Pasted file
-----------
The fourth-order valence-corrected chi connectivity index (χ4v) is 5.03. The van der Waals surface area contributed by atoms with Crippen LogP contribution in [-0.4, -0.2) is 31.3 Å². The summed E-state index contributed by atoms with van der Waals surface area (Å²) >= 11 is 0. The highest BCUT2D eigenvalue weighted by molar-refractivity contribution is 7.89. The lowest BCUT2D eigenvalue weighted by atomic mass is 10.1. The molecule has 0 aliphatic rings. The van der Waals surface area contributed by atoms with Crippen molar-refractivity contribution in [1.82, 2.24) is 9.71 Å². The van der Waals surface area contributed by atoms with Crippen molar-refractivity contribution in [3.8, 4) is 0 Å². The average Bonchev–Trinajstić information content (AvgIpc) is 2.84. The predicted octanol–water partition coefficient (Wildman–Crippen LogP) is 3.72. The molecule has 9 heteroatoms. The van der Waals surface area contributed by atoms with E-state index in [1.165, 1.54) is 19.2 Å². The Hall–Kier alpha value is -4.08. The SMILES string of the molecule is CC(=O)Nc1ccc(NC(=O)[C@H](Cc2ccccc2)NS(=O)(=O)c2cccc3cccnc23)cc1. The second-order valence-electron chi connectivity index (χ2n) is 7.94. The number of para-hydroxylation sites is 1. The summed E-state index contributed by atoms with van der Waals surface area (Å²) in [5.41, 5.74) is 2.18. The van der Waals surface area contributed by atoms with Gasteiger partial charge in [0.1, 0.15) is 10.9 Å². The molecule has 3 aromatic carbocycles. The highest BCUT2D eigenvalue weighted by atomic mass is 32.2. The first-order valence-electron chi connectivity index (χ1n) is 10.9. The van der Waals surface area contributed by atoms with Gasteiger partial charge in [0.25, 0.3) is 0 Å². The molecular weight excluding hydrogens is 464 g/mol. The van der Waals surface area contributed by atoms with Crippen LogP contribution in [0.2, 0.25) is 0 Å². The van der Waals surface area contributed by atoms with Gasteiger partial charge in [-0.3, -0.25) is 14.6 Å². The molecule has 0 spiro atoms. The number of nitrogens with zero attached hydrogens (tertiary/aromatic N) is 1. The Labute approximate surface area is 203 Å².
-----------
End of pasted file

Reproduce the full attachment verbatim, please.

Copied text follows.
The fourth-order valence-corrected chi connectivity index (χ4v) is 5.03. The van der Waals surface area contributed by atoms with Crippen LogP contribution in [-0.4, -0.2) is 31.3 Å². The summed E-state index contributed by atoms with van der Waals surface area (Å²) >= 11 is 0. The highest BCUT2D eigenvalue weighted by molar-refractivity contribution is 7.89. The lowest BCUT2D eigenvalue weighted by atomic mass is 10.1. The molecule has 0 aliphatic rings. The van der Waals surface area contributed by atoms with Crippen molar-refractivity contribution in [1.82, 2.24) is 9.71 Å². The van der Waals surface area contributed by atoms with Crippen molar-refractivity contribution in [3.8, 4) is 0 Å². The average Bonchev–Trinajstić information content (AvgIpc) is 2.84. The predicted octanol–water partition coefficient (Wildman–Crippen LogP) is 3.72. The molecule has 9 heteroatoms. The van der Waals surface area contributed by atoms with E-state index in [1.165, 1.54) is 19.2 Å². The Hall–Kier alpha value is -4.08. The SMILES string of the molecule is CC(=O)Nc1ccc(NC(=O)[C@H](Cc2ccccc2)NS(=O)(=O)c2cccc3cccnc23)cc1. The second-order valence-electron chi connectivity index (χ2n) is 7.94. The number of para-hydroxylation sites is 1. The summed E-state index contributed by atoms with van der Waals surface area (Å²) in [5.41, 5.74) is 2.18. The van der Waals surface area contributed by atoms with Gasteiger partial charge in [0.1, 0.15) is 10.9 Å². The molecule has 3 aromatic carbocycles. The highest BCUT2D eigenvalue weighted by atomic mass is 32.2. The first-order valence-electron chi connectivity index (χ1n) is 10.9. The van der Waals surface area contributed by atoms with Gasteiger partial charge in [0.25, 0.3) is 0 Å². The molecular weight excluding hydrogens is 464 g/mol. The van der Waals surface area contributed by atoms with Crippen LogP contribution in [0.2, 0.25) is 0 Å². The van der Waals surface area contributed by atoms with Gasteiger partial charge in [-0.3, -0.25) is 14.6 Å². The molecule has 0 spiro atoms. The number of nitrogens with zero attached hydrogens (tertiary/aromatic N) is 1. The Labute approximate surface area is 203 Å².